To discover the factors that contribute to burgeoning enrollments, we first looked at the numbers of business master’s degrees conferred between 1973 and 2000. These numbers, shown in Figure 1, include MBAs as well as MS degrees in tax, accounting, human resource management, finance, and other business disciplines.
The long-term data show year-to-year fluctuations in the number of master’s degrees awarded, but the business school market has seen steady, consistent growth in this area. This finding implies continuing growth in enrollments in master’s programs overall. In addition, the data also show the following:
• Overall, a 1 percent increase in the U.S. gross national product (GNP) yields a 0.6 percent increase in the number of master’s degrees in business awarded three years later. This indicates not only that good economic times spur growth in enrollment, but also that it may take at least one year of prosperity to compel people to enroll in a two-year MBA program.
• A 1 percent increase in the number of undergraduate degrees awarded generally yields a 0.9 percent increase in the number of master’s degrees in business awarded two years later. We can infer from this that the more students already in the undergraduate pipeline, the more applications business schools are likely to receive.
• A 1 percent increase in the ratio of bachelor’s degrees in business to general undergraduate degrees leads to a 0.7 percent increase in the total number of master’s degrees in business awarded.
Using these three data points, we created our own “forecast” of the number of master’s degrees in business over the past 30 years. When charted, our predictions followed, with reasonable accuracy, the trajectory of those degrees actually conferred, as seen in Figure 2.
We also charted the annual percentage change in the number of undergraduate business degrees awarded. Our tests of different macroeconomic variables, as they relate to the number of bachelor’s degrees awarded, highlighted three general trends behind the variations:
• A 1 percent increase in the number of high school graduates leads to a 0.6 percent increase in the number of business bachelor’s degrees awarded four years later.
• A 1 percent increase in the number of students entering undergraduate programs produces a 0.7 percent increase in the number of business bachelor’s degrees awarded four years later.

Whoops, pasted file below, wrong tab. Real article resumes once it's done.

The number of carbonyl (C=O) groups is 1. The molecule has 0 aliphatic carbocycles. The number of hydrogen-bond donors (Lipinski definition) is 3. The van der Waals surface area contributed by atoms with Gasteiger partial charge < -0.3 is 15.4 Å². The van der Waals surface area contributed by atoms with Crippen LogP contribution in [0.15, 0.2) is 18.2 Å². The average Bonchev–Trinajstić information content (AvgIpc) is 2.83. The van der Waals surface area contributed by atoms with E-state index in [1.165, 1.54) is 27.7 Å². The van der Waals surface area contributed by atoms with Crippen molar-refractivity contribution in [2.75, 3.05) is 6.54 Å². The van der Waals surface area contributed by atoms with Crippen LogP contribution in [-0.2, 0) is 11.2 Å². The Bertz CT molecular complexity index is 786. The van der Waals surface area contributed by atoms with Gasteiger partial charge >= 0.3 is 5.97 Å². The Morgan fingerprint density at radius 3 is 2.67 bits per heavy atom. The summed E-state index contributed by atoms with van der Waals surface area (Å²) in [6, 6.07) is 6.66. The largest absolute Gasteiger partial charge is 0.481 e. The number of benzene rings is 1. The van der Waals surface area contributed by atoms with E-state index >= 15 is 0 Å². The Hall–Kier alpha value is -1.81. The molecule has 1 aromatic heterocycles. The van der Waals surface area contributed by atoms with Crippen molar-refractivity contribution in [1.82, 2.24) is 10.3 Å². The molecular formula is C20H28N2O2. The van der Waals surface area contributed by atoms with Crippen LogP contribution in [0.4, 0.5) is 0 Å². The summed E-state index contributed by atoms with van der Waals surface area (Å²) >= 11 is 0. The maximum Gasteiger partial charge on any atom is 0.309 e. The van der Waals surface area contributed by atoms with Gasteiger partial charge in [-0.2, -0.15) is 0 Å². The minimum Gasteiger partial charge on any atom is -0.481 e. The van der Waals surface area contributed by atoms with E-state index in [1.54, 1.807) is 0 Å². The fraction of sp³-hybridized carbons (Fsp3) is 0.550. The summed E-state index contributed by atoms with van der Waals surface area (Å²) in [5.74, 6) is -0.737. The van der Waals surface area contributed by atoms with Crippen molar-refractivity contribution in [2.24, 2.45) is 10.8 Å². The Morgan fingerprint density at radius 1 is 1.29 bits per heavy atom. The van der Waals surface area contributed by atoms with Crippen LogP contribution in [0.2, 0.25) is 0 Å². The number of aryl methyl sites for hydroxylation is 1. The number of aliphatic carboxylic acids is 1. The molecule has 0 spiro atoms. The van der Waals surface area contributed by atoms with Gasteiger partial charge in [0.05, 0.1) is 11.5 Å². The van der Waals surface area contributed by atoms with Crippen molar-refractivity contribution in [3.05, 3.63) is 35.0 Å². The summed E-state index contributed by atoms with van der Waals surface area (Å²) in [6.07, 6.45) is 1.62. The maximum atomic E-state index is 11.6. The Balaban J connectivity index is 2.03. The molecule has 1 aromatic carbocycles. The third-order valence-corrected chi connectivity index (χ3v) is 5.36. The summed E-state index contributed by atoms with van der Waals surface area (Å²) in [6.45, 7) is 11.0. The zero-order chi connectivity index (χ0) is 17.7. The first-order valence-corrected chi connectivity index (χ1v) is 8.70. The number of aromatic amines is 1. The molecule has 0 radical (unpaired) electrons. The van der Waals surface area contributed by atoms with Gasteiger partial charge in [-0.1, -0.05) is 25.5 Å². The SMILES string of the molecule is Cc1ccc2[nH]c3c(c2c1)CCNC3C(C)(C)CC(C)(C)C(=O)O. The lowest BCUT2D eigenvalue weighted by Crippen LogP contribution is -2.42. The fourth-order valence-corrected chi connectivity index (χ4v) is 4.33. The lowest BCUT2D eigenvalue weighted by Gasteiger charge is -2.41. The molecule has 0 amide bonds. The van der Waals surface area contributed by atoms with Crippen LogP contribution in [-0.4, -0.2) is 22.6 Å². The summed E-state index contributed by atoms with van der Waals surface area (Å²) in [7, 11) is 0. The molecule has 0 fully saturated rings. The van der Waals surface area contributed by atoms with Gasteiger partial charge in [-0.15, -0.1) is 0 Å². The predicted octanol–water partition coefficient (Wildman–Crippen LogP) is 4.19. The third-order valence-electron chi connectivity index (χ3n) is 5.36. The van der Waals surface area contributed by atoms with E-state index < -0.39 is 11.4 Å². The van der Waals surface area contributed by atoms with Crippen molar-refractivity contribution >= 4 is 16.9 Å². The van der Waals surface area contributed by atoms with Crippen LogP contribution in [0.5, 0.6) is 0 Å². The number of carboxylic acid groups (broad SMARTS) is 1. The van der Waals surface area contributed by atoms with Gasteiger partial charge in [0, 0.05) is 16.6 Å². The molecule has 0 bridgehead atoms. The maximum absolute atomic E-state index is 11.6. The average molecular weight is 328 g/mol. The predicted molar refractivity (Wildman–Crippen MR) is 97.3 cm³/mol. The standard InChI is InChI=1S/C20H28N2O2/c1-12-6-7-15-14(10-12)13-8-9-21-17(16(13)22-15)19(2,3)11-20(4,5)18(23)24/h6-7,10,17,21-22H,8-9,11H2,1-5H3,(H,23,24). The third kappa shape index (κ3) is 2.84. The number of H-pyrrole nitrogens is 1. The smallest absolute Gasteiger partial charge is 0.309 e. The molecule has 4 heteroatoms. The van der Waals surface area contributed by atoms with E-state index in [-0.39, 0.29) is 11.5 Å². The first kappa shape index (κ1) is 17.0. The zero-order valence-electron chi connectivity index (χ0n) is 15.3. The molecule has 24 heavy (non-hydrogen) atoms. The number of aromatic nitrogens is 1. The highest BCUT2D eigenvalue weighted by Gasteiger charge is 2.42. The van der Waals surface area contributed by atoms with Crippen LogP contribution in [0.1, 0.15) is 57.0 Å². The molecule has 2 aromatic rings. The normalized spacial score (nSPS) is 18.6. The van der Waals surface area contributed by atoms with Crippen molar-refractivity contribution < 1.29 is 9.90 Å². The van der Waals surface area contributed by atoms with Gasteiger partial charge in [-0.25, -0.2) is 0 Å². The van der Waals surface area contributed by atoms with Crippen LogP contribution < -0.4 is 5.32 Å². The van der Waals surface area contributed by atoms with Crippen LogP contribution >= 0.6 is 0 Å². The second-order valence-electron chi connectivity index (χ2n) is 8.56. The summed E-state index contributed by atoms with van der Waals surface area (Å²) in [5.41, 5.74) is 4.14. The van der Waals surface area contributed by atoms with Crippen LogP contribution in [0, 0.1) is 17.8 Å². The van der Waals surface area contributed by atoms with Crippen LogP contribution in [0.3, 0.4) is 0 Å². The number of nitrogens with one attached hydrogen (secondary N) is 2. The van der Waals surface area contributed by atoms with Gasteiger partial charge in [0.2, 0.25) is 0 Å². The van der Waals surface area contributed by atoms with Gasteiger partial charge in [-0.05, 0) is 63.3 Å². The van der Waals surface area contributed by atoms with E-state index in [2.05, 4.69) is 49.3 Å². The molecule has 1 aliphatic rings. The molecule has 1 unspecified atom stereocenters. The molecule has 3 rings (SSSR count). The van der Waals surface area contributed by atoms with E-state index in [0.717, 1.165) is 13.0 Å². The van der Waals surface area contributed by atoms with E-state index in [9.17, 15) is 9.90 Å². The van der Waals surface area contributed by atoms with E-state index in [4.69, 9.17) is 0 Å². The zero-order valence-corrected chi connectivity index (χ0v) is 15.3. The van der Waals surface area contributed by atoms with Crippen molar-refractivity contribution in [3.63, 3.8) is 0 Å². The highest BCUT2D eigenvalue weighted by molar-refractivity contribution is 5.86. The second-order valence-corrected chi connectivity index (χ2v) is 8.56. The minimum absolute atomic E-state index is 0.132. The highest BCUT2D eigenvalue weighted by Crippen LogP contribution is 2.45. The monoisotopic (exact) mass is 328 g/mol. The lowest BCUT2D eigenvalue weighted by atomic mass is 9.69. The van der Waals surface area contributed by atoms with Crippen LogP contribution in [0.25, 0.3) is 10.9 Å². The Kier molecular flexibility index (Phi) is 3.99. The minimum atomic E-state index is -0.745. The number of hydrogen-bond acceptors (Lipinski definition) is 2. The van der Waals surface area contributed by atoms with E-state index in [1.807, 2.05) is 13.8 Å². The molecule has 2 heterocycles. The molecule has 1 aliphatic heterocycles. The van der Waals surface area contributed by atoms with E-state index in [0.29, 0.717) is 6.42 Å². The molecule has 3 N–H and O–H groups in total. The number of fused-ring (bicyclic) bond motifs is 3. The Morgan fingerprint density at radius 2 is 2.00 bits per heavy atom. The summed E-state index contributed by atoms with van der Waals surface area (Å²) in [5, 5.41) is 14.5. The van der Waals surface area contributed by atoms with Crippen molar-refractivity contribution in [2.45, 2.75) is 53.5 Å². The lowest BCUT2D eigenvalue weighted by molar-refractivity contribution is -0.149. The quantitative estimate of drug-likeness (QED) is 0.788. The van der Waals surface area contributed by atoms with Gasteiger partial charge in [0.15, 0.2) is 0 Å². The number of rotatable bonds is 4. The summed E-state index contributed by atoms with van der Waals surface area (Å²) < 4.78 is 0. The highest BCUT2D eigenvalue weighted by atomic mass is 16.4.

• A 1 percent increase in the unemployment rate results in a 0.2 percent decrease in the number of business bachelor’s degrees awarded four years later.
These three findings also allow us to forecast the annual percentage change in how many bachelor’s degrees in business will be awarded from year to year. We again created a forecast of the number of BBA degrees that should have been awarded, using these three data points. As depicted in Figure 3, our forecast follows the actual number of BBA degrees conferred almost exactly.
It’s true that no one can predict when an economic downturn will occur. Our study found, however, that business schools can use past economic trends and graduation rates to predict, with some degree of accuracy, how many business students they can expect to graduate in a given year. One important predictor is the number of people already in the pipeline, via high school and undergraduate programs. In addition, as these data show, a rising GNP, an indication of a good economy, results in an increase in enrollments, while a high unemployment rate, an indication of a bad economy, results in a decrease. This indicates that students are more likely to enroll in business school, not to escape a bad economic outlook, but to take advantage of a good one.
The Future of B-School Enrollments
The findings of this study can be useful predictive tools for U.S. business school administrators. Using the data, we can project three interconnected inferences when we look at the number of bachelor’s degrees in business each year. First, the ratio of undergraduate business degrees to the total number of undergraduate degrees will continue to rise. Second, the year-to-year percentage change in the number of undergraduate business degrees will fluctuate, dipping only slightly in 2005 and 2009, as shown in Figure 4. Finally, the total number of undergraduate business degrees will steadily rise, reaching approximately 380,000 by 2010, up from approximately 270,000 in 2000, as shown in Figure 5.